Saturday, January 19, 2008

Gadgets - Zester

One of my useful gadgets is a zester. My mother told me she loved the cookies that I made for her, the ones having a lingering aroma of citrus. I call my recipe:

Andrew David's Orchestra Cookies: a Zesty Dough

Zest from two tangerines/oranges/lemon (optional)
Cream 2 sticks of butter (I soften it slightly in the microwave if necessary)
Add 1 1/2 cups of sugar and continue creaming the butter and sugar (important step)
Add 3 whole eggs to the mixture
Add 1 tsp vanilla
Add 1/8 cup milk (an alternative is about 2 Tablespoons of Lemon Juice + Zest)
Add 3 1/2 - scant 4 cups of flour to make a stiff dough remembering to
Include 2 teaspoons of baking powder in the flour (I use unbleached flour)
Mix and place the dough in the refrigerator for a few hours or overnight, be sure the dough is covered so that it does not dry out in the refrigerator.

After refrigeration for at least three hours, I take out some of the dough and hand roll it into one inch balls. I slightly dampen my hands as the dough becomes sticky. I place the one inch cookie dough balls on a cookie sheet (I use the silicone covers on my cookie sheets and nothing sticks to the pans).

As the dough is not overly sweet, one can add jams, nuts or a chocolate kiss to each cookie by pressing the kiss into the round ball or making a thumb print in the cookie ball and filling it with a jam. We like rasberry and apricot preserves in our cookies as the flavors and colors are appealing. One can also press a favorite nut, such as a pecan into the round cookie balls.

The cookie balls will spread out so leave two inches between the cookies and bake for about 15-18 minutes in a preheated 350 F oven until the bottom of the cookie becomes slightly brown. Do not over bake, the cookie will remain very light.

The recipe makes from 80-96 cookies depending upon the size of the small ball one hand rolls. The dough may also be rolled in larger long rolls and cut. The nice thing about this dough is one need not use a rolling pin or cookie cutters.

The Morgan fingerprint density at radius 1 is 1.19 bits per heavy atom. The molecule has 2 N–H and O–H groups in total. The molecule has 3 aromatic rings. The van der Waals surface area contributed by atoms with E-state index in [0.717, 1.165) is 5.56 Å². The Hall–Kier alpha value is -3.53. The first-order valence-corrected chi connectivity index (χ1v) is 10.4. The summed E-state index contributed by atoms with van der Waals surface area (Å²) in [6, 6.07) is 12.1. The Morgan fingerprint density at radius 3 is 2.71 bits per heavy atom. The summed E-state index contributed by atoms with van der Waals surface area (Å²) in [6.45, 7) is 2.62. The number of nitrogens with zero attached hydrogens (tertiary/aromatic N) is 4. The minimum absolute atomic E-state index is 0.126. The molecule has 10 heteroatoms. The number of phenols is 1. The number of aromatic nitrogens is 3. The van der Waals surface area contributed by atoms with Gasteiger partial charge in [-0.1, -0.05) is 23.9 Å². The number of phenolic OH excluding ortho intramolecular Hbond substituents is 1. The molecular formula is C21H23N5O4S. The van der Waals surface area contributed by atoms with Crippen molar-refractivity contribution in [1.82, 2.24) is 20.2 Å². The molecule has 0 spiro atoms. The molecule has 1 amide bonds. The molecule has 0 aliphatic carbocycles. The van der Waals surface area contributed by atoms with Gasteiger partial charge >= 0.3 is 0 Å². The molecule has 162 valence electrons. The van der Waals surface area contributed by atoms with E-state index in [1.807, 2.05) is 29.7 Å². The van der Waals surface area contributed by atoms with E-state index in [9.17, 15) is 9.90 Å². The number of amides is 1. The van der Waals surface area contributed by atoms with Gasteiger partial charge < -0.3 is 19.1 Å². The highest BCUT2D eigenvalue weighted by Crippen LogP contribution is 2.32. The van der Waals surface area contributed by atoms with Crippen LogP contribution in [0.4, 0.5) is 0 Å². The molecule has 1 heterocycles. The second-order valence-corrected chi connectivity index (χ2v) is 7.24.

I usually make one tray with chocolate kisses, one with nuts, one with apricot jam and a tray with rasberry jam. This cookie dough does not crack when a chocolate candy kiss or nut is pressed into the raw cookie dough before baking or if the cookie is indented with a thumb print, something that might appeal to children helping to place their thumb prints in the cookie before adding jam or preserves.
At our house, when we eat a piece of citrus fruit, I wash the peel vigorously and collect the zest before peeling the fruit. I have the zest on hand for baking and find that it replaces the need for salt in many recipes. I am trying to get my 90 year young Mom to gain weight and decrease her need for salting everything by substituting a citrus flavor. She often says "I will eat it if you do, as it is more fun to eat with someone than eating alone". Thus, I gain weight and Mom does not gain a single pound.

The cookies with a chocolate candy kiss in the middle of each cookie, sold at a recent bake sale benefiting my nephew's school orchestra. Next year I will make a tray including all four types of cookies by cutting a long roll of cookie dough into 1/3 inch rounds and including all four cookies on one tray of cookies. One dough recipe makes four unique tasting cookies that also look appealing.

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